One of lifeís great mysteries is the due date for Land Roverís reborn Defender. Like Brexit, the fine detail is as slippery as a farmerís track. And in the meanwhile, Mitsubishi salesmen sleep easy, knowing thereís little to knock this beast off course when it comes to go-anywhere ability at a fair price.
Ironically, Iíve been thinking about the Defender, or at least the defunct one, rather a lot this month, because the L200, in a retro kind of way, has been reminding me of it. Farmerís Elbow was a condition recognised as inevitable in rustic circles, thanks to Land Roverís slight oversight of building a cabin within which the driver could fit all of his limbs. Maybe the designers saw this as agricultural surplus and, maybe, when heading over the hills to check your sheep, it mattered little, it being perpetually 1958. But now itís 2017 and even Land Rover knows they need to plan a cabin within which everyone fits, even with the windows shut.
Iím not sure you can say that about our Mitsu. Outings of the nuclear element of the family have been reminding me of those Record Breaker stunts: 28 people in a Mini, I think, was the official recordÖ Well, hereís a new challenge: fit two kids, with their child seats, one wife and one driver in the L200, add a handbag, coats, gaming tabletsÖ and donít forget the space for anything you might want to carry home. I think the appropriate word is snug, as in anyone seen the gear selector, or, if you kick my back once more, Iím bailing out. Mounting claustrophobia has thus blunted our ability to enjoy the gobsmacking vistas from every seat, the serene ride on the open road (the M5 to Gloucester) and the beefy tones of the multi-speakered stereo. Gradually, inevitably, Iíve begun to think of this vehicle as a coupÈ with a six-foot spoiler. Mitsusquishy sums it up.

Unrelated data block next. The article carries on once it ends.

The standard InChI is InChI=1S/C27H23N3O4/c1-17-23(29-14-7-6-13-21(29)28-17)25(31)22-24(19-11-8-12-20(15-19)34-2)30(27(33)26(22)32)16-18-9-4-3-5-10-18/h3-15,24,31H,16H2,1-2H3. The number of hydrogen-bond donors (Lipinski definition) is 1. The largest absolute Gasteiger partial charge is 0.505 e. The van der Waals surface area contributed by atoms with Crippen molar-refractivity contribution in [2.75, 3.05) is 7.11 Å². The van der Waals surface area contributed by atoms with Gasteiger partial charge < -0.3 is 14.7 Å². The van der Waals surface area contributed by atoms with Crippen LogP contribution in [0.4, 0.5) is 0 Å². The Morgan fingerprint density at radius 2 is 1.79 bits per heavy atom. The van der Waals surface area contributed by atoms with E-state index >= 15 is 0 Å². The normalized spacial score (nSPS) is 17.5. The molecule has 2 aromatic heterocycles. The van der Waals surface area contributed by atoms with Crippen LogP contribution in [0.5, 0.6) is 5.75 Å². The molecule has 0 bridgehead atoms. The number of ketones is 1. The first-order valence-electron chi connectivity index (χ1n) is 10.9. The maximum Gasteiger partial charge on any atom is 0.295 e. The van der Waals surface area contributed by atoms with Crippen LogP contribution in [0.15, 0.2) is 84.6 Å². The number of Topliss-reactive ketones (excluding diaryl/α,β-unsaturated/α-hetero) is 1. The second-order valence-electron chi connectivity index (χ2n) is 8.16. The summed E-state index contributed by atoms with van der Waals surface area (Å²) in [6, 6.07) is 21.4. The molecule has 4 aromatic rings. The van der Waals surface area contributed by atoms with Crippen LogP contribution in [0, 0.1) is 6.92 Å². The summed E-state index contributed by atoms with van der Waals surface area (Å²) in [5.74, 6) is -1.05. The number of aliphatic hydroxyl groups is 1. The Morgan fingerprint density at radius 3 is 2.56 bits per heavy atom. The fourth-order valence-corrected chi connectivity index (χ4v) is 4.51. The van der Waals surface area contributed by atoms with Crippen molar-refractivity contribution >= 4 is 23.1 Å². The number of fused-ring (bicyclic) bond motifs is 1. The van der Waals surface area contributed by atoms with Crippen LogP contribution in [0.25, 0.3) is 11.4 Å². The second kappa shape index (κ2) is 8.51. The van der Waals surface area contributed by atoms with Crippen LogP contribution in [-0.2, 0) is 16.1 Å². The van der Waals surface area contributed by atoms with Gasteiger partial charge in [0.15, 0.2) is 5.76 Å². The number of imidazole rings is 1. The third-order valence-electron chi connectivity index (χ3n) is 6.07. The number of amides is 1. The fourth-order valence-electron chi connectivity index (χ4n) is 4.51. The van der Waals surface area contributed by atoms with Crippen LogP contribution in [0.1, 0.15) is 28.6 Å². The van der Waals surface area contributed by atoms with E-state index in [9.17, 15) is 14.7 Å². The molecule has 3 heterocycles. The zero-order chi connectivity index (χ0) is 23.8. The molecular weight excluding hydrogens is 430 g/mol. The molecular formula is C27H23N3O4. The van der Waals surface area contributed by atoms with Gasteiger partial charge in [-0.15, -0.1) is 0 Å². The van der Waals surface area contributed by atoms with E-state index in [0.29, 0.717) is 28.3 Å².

A call to the manufacturer, in the end, was inevitable: can we spec a little lebensraum, please? Mitsubishi is happy to help: our pickup will soon sport some form of kit that enables us to use the vast tail section for storage (as standard, the car comes with its business end open and therefore vulnerable to casual thieves). Weíve not yet settled on the option of a roll-top cover (£1,038) or a full-on hard top (£1,358), which a la South African bakki, promises to transform your ute into a veritable super-estate. Either way, the change is a must-have, unless you wish to live like a stressed sardine.
Problem thereby sorted, I will be able to focus back on the positives. Despite needing one and a half small-car slots, the L200 is nimble to manoeuvre; it has a standard of fit and finish that matches most family saloons; that auto gearbox, once youíve moved the handbag, is smooth and lump-free. With all family baggage rendered less emotional, the road ahead looks promising.
Date arrived 13th January 2017
Fuel economy 37.7mpg (combined) 31.5mpg (on test)
The auto box selector makes light work of a long day behind the wheel.
Cabin fever: limited storage space spells a pressing need for secure rear stowage.